HR Leader logo
Stay connected.   Subscribe  to our newsletter

How L&D can ease businesses into the new world of work

By Jack Campbell | |5 minute read

The evolution of the workforce in recent years has placed added pressure on businesses. In today’s economic climate, the need to perform is crucial.

According to the Learning at Work 2023 report by CIPD, learning and development can help businesses to tackle the issues that the workforce throws at them.

CIPD noted that skills are in short supply, and attracting and retaining top talent is the top consideration for organisations this year.


“The focus for organisations is back once again on growth, cost reduction and productivity. With the shelf life of skill expected to continually decline, retaining the right people with the right skills is a top priority for all,” said CIPD.

In response to this, organisations have increased headcounts and budgets of their learning and development departments. However, this has come at a price, with 53 per cent reporting an increase in the team’s workload.

“Addressing the skills gap is the top priority, but learning practitioners report a lack of priority from business leaders, a lack of capacity, and a lack of insight about what is needed and what is working. In 2023, learning practitioners are less likely to agree that their learning strategy supports business priorities than in 2021,” CIPD explained.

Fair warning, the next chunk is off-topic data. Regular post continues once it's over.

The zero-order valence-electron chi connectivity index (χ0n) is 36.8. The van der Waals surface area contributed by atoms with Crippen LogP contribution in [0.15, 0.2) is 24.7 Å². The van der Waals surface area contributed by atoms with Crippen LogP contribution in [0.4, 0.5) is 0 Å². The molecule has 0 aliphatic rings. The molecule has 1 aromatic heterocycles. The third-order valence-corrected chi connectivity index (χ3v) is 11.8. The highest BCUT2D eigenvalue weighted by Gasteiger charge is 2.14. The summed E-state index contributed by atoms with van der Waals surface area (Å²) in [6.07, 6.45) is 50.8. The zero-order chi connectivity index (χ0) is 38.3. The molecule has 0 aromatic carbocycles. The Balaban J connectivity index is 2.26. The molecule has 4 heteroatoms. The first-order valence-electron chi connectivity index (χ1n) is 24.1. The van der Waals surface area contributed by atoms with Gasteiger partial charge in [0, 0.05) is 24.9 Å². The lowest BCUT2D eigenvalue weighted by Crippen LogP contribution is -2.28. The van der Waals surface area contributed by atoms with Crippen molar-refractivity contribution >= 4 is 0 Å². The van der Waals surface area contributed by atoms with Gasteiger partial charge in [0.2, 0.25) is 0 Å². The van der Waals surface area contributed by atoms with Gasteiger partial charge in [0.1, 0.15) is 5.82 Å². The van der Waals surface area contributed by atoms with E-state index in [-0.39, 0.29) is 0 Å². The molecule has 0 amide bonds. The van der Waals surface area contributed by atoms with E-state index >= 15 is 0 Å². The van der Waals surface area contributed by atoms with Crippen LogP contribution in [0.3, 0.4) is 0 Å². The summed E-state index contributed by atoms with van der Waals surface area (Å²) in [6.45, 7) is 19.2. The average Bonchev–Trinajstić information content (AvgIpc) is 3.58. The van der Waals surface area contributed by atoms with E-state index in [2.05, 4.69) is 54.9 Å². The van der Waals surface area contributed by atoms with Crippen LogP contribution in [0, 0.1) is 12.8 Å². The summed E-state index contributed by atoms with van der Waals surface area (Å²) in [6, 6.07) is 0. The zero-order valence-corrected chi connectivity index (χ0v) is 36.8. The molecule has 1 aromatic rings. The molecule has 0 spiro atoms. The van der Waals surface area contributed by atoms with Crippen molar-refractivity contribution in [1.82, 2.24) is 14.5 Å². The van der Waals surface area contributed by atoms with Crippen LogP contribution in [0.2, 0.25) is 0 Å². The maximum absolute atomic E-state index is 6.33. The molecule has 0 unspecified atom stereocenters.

The learning and development processes have also changed, with technology playing a major role. The pandemic shifted working traditions, and the reliance on technology through this period continues today.

In fact, 48 per cent of learning and development professionals have reported an increase in the use of technology in their role. This tech has reportedly made it easier to provide a tailored learning experience and improves the delivery.

Artificial intelligence (AI) is one of these advancements that is seeing increased attention. Eleven per cent of learning and development professionals are using, or plan to use, AI in their processes.

There are a few ways that CIPD said would help the learning and development departments thrive and boost skills across an organisation.

Sixty-three per cent of learning and development employees said they work closely with other parts of the business to deliver the best results. CIPD believes this is important to the success of these teams.

One major role that can benefit is line managers. However, there is a disconnect. Fifty-one per cent of respondents believe line managers encourage participation in learning and development. Despite this, just 39 per cent said that employees are given the time away from their roles to participate.

Furthermore, 37 per cent said that managers are involved in defining learning and development needs, and the same number agree that managers influence decisions about their learning and development.

Another 46 per cent said managers are open to discussing performance needs with learning professionals, but only 27 per cent felt that individuals have clear goals for engaging with learning and development opportunities.

This disconnect can harm the effectiveness of learning and development opportunities. CIPD said that line managers play a crucial role in these opportunities, which is why it may be beneficial to provide managers with the training and support needed.

If line managers are not prepared to support the skills development of their teams, it could highlight a lack of support for them, or unawareness of the benefits these programs have.



Training is the process of enhancing a worker's knowledge and abilities to do a certain profession. It aims to enhance trainees' work behaviour and performance on the job.

Jack Campbell

Jack Campbell

Jack is the editor at HR Leader.